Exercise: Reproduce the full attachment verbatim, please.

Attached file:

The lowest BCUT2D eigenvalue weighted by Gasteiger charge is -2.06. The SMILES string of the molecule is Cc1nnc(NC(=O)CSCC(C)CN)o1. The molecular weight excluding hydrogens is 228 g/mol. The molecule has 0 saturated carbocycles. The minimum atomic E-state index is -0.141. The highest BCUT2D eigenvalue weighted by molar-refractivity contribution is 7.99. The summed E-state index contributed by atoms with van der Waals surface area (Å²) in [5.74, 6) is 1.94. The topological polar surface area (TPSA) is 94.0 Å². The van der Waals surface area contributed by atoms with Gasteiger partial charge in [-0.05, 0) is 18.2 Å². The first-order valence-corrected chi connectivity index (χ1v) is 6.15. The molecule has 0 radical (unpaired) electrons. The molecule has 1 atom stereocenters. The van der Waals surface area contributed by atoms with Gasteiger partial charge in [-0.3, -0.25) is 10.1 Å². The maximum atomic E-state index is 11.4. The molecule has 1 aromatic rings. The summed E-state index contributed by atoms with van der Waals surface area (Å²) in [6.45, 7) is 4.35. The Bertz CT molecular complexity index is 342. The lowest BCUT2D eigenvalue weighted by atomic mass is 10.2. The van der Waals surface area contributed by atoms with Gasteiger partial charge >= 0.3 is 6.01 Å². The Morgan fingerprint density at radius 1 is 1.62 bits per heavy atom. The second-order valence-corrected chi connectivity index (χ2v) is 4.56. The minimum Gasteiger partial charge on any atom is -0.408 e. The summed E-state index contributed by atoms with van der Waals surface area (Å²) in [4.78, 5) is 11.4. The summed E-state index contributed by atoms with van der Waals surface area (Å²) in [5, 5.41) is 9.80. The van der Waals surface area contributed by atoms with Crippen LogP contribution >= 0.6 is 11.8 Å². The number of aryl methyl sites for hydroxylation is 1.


The lowest BCUT2D eigenvalue weighted by Gasteiger charge is -2.06. The SMILES string of the molecule is Cc1nnc(NC(=O)CSCC(C)CN)o1. The molecular weight excluding hydrogens is 228 g/mol. The molecule has 0 saturated carbocycles. The minimum atomic E-state index is -0.141. The highest BCUT2D eigenvalue weighted by molar-refractivity contribution is 7.99. The summed E-state index contributed by atoms with van der Waals surface area (Å²) in [5.74, 6) is 1.94. The topological polar surface area (TPSA) is 94.0 Å². The van der Waals surface area contributed by atoms with Gasteiger partial charge in [-0.05, 0) is 18.2 Å². The first-order valence-corrected chi connectivity index (χ1v) is 6.15. The molecule has 0 radical (unpaired) electrons. The molecule has 1 atom stereocenters. The van der Waals surface area contributed by atoms with Gasteiger partial charge in [-0.3, -0.25) is 10.1 Å². The maximum atomic E-state index is 11.4. The molecule has 1 aromatic rings. The summed E-state index contributed by atoms with van der Waals surface area (Å²) in [6.45, 7) is 4.35. The Bertz CT molecular complexity index is 342. The lowest BCUT2D eigenvalue weighted by atomic mass is 10.2. The van der Waals surface area contributed by atoms with Gasteiger partial charge >= 0.3 is 6.01 Å². The Morgan fingerprint density at radius 1 is 1.62 bits per heavy atom. The second-order valence-corrected chi connectivity index (χ2v) is 4.56. The minimum Gasteiger partial charge on any atom is -0.408 e. The summed E-state index contributed by atoms with van der Waals surface area (Å²) in [4.78, 5) is 11.4. The summed E-state index contributed by atoms with van der Waals surface area (Å²) in [5, 5.41) is 9.80. The van der Waals surface area contributed by atoms with Crippen LogP contribution >= 0.6 is 11.8 Å². The number of aryl methyl sites for hydroxylation is 1.